The Big Mac International Index

How much burger do you get for your euro, yuan or Swiss franc?


Courtesy of The Economist

Direct comparison of costs and true currency values, not arbitrarily controlled exchange rates, from one country to another is a very difficult task unless you are able to price identical items.

One item which is available virtually everywhere and which is rigidly controlled to the same standards of production is the Big Mac hamburger from the McDonalds Corporation’s worldwide chain of restaurants.

By comparing the price of a Big Mac in one country with that in another country, it is possible to gain a relative measure of the value (the PPP or Purchasing Power Parity) of the two currencies, at least in terms of hamburgers. The Big Mac PPP is the exchange rate that would equalize the cost of the burger in any country to the cost in the United States, that is, the true relative value of the two currencies insofar as the prices of burgers are concerned.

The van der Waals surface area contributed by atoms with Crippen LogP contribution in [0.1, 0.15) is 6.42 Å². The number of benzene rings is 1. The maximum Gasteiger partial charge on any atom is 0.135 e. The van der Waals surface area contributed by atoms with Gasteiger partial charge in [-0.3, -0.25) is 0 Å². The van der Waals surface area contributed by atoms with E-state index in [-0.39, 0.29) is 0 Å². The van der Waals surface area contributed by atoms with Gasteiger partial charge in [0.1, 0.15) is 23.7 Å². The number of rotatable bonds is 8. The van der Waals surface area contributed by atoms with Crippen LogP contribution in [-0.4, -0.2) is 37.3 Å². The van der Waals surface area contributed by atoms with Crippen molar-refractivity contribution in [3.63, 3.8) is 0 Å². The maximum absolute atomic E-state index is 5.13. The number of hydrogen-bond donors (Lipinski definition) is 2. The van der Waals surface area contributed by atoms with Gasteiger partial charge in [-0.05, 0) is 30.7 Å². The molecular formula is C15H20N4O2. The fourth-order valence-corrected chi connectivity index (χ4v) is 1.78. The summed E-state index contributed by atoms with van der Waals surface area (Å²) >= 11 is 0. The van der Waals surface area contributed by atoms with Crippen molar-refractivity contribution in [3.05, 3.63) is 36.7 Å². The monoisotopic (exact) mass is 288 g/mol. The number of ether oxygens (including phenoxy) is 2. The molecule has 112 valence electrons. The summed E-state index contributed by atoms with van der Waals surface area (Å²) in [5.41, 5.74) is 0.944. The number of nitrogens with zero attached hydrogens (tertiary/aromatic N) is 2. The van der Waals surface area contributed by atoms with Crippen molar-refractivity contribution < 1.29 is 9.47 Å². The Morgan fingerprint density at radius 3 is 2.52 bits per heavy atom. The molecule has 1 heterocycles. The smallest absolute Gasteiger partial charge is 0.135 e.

The Economist newspaper periodically compiles comparative pricing of the Big Mac for many countries, tabulates the relative purchasing power of the currencies, and draws conclusions, some rather humorous, about the countries and their currencies.

The Economist’s Big Mac Index is based on the theory of purchasing-power parity (PPP), the idea that exchange rates should move to equalise the prices of a basket of goods and services across different countries.

Various ICEC delegates and member organizations have suggested that ICEC compile such an index as it appears to have great value in comparing costs and prices between countries. However, since The Economist has already done this and makes the information available via the Internet, we are instead referring interested parties to The Economist at www.economist.com/markets/Bigmac/Index.cfm.

(Graphic courtesy of The Economist.)